Meze

small dish in the cuisine of the Near East and Balkans

Meze or mezze 'to taste',[1][2][3] is the name for a number of small dishes or appetizers served before a meal, often with a drink. The food is common in the Eastern Mediterranean. Drinks include anise-flavored liqueurs, such as arak, ouzo, raki or different wines. These dishes are similar to the tapas of Spain or finger food.

A spread of meze in Jordan

In Levantine cuisines and in the Caucasus region (especially in Armenia and Georgia), these dishes are served as a part of any large-scale meal.[4] Not accompanied by alcohol, meze is known in the Arab world as muqabbilat (Arabic for "starters").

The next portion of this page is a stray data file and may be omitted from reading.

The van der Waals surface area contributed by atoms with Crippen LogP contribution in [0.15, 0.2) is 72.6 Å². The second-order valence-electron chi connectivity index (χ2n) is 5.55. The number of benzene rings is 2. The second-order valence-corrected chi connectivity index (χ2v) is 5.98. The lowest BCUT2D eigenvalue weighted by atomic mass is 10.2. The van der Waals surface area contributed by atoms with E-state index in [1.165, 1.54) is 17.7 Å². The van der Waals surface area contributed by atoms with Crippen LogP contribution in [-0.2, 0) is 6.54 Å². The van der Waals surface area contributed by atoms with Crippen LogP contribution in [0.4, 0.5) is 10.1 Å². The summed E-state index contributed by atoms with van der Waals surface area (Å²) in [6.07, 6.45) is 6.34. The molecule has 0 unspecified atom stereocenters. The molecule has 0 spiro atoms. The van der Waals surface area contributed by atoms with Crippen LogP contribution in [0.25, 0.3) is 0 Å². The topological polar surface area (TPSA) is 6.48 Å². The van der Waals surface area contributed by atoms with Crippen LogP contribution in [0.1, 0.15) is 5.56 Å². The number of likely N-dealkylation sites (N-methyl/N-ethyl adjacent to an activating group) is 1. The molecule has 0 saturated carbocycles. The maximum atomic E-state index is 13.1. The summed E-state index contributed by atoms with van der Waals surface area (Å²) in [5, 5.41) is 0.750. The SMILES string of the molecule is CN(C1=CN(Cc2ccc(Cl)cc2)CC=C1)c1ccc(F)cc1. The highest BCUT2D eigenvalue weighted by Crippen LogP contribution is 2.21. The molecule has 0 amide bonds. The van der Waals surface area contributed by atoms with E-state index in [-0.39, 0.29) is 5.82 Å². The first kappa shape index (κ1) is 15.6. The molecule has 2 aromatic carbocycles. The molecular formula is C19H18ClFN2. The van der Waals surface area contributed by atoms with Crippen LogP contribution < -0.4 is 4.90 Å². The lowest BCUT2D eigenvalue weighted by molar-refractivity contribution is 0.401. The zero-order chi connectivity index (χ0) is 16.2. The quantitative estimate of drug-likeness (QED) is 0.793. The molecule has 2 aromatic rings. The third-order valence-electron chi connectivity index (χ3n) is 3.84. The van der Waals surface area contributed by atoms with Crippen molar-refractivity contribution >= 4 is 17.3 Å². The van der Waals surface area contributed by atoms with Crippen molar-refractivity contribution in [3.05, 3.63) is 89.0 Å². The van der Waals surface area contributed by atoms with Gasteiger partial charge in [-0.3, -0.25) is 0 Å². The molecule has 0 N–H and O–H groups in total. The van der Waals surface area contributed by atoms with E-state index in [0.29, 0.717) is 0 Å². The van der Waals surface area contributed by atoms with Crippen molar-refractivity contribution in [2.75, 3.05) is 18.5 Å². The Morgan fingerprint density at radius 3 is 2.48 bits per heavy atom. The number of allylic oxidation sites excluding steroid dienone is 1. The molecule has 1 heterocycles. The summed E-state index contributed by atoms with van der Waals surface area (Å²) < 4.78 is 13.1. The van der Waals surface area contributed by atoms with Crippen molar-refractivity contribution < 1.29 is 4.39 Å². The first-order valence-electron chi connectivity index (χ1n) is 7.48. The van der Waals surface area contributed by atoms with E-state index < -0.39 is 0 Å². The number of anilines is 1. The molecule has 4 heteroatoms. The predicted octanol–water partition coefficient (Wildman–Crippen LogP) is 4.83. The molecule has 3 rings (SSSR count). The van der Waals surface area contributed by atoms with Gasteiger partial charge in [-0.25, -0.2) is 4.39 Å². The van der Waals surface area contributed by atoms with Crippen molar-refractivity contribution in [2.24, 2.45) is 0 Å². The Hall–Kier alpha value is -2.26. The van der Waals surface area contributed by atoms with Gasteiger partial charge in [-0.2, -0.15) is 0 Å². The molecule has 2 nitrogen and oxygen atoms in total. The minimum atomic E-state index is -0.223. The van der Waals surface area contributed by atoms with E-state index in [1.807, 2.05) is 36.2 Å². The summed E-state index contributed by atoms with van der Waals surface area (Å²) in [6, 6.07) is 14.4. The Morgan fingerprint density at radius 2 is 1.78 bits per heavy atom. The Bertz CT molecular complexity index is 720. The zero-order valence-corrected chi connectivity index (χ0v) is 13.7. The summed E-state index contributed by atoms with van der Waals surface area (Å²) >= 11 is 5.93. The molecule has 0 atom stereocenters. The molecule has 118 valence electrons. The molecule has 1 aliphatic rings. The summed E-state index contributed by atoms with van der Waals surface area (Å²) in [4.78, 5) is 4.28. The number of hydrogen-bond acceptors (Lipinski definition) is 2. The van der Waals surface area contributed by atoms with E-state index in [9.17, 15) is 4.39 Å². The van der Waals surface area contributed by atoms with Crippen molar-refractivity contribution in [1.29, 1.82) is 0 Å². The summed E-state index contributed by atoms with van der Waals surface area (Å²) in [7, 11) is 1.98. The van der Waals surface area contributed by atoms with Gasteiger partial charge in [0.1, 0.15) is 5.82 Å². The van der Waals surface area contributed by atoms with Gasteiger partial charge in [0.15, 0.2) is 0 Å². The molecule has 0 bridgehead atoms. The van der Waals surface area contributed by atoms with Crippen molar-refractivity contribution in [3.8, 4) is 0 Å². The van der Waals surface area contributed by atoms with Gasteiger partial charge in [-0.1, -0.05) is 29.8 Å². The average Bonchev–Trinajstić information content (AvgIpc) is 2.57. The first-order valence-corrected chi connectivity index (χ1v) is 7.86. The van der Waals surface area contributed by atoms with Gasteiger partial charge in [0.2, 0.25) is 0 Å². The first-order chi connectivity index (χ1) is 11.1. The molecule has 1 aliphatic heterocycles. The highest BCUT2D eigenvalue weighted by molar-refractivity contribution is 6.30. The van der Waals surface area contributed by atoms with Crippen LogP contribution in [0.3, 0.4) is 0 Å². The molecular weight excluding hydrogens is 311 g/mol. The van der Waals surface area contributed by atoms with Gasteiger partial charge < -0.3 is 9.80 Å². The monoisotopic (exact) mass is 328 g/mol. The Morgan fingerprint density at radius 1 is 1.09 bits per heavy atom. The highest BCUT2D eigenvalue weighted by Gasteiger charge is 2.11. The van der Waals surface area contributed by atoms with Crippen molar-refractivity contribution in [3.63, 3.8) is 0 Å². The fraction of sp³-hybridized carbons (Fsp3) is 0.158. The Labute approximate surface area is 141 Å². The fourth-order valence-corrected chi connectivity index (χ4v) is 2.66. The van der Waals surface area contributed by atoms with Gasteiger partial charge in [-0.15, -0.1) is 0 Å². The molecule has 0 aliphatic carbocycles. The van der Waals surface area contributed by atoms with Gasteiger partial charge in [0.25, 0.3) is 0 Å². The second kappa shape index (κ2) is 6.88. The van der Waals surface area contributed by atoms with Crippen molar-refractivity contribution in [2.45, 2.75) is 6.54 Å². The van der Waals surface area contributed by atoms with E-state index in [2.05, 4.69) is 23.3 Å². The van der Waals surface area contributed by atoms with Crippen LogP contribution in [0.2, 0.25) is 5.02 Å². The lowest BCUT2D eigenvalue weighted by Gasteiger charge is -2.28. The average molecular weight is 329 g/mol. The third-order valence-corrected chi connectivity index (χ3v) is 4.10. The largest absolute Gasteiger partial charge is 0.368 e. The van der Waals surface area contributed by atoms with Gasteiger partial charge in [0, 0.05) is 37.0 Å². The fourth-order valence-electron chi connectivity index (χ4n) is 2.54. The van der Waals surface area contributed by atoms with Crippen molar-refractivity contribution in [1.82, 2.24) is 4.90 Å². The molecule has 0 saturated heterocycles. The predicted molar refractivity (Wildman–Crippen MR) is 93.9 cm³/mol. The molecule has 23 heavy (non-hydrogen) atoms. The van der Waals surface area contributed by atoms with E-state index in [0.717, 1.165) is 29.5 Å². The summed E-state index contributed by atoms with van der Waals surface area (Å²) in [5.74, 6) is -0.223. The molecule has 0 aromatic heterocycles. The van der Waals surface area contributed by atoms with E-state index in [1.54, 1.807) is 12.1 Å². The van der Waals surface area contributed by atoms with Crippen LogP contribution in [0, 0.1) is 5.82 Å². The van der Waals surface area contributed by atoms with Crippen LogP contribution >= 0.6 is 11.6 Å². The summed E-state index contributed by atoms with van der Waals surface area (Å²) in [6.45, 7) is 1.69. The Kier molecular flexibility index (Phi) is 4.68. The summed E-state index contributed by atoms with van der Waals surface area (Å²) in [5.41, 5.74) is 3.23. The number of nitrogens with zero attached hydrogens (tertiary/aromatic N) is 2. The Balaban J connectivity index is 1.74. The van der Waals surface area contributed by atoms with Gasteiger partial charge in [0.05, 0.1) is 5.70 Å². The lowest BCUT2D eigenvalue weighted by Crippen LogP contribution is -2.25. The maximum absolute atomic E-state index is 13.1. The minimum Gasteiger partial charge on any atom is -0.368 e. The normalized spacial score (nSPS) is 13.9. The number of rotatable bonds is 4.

ReferencesEdit

  1. Oxford English Dictionary, Draft Revision Dec. 2008
  2. Merriam-Webster Online - definition of meze
  3. (Arabic, مَزة, Greek mezé (μεζέ), Bulgarian мезé mezé, Macedonian мéзе méze, from Turkish meze, all from Persian maze (مزه) 'taste, snack' < mazīdan
  4. Alan Davidson, The Oxford Companion to Food, Oxford University Press, 1999, pp. 500-501.